Not So Fast: K-12 Schools Should Slow Pace Towards Online Learning

By Erica DeCuir, Ph.D.; Associate Professor; Albany State University School of Education

The COVID effect on K-12 schools intensified a troubling shift towards online teaching and learning for both students attending class in person and those who are still distance learning. Online learning is favorable as a form of instructional technology to better engage 21st century learners. In synchronous online instruction, students participate in a livestreamed class lecture and complete assigned tasks in an online learning platform. In asynchronous online instruction, students watch pre-recorded lectures and instructional videos. They complete lessons individually, often at a self-directed pace, and submit assigned tasks to an online learning platform. In both formats, nearly all instructional delivery occurs behind a computer screen. Teachers talk. Students sit, watch, and listen. 

Online learning is trending in all schools post-COVID, whether traditional, virtual, or hybrid. According to a recent U.S. Census Bureau’s Household Pulse Survey, 80% of households with school-age children were using online resources for student learning. High-income households reported higher rates of online learning (85.8%) compared to low-income households (65.8%). This disparity is fueling a “digital divide” debate in policy circles, in which low-income children and Black and Hispanic children are more likely to lack access to computer devices or internet services just as more schools shift to online learning. What makes this debate so appealing to policy advocates is the guise of equitable access to high-quality learning through equitable access to technology for online learning. 

But a computer is only a tool for teaching, not an actual teacher. It can provide access to information and global connectivity, but it cannot teach a child to read or write. Certainly, basic skills can be practiced or reinforced online, but learning to read and write well requires a gifted teacher. Popular learning theories indicate that we learn new knowledge by relating it to previous knowledge. And to retain the new knowledge, we must experience it in a real-life context that has meaning to us. Teachers do this by making curriculum relevant to their students and by creating instructional activities that offer real, tangible experiences for students to apply their knowledge in a meaningful way. Learning is a social activity; learning and language are interconnected.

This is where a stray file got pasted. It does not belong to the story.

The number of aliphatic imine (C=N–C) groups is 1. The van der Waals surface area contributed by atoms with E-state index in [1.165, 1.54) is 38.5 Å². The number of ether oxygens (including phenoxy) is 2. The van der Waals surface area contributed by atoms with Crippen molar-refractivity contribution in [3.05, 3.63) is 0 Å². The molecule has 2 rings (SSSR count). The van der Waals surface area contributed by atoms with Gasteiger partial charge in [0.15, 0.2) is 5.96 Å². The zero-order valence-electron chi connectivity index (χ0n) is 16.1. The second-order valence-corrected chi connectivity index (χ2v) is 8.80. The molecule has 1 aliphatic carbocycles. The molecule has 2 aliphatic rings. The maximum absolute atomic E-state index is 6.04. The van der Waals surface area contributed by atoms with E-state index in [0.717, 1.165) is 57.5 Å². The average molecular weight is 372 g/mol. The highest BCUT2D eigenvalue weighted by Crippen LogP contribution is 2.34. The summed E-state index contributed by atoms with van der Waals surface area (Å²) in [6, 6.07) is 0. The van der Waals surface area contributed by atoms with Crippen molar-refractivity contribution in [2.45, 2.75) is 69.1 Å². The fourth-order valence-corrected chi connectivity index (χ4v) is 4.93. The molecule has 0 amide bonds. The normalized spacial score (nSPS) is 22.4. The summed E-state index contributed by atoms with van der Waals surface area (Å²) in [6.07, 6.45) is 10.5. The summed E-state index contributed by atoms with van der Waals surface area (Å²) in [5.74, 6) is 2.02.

Online learning formats devalue the socialization of learning, leaving many students struggling to figure it out on their own. A recent study comparing student achievement in online versus traditional charter schools found students “experienced large, negative effects on mathematics and English/language arts achievement that persisted over time and that these effects could not be explained by observed teacher or classroom characteristics.” Middle and high-income families are able to minimize negative effects of online learning through tutors or learning pods that provide supplemental instruction with an actual teacher. For poorer students, the financial burden of hiring a tutor or losing parental income to a participate in a learning pod is too much to bear. In a 2020 study of Zearn, a math application used for online instruction, researchers found that low-income students showed large decreasing gains in math achievement on the software as COVID forced all schools in virtual education. High-income students saw small decreasing gains in math, but for low-income students the decrease was astronomical in many states across the country. Clearly, mere access to computer technology is only one battle in the fight for educational equity. 

Online learning should be viewed as a short-term solution to closed campuses in the wake of the COVID pandemic. It provides the benefit of convenient, accessible instruction regardless of time and location. It can track student performance efficiently, and expand the volume of instructional resources for student support. But, it should not replace actual teaching and learning in a post-COVID classroom context, when most students will return to physical buildings for classroom instruction. Learning occurs through language and real, tangible social connections to curriculum. This is where online learning falls short. 

1 US Census Study

2 Study on Digital Divide

3 Constructivism

4 Charter school Study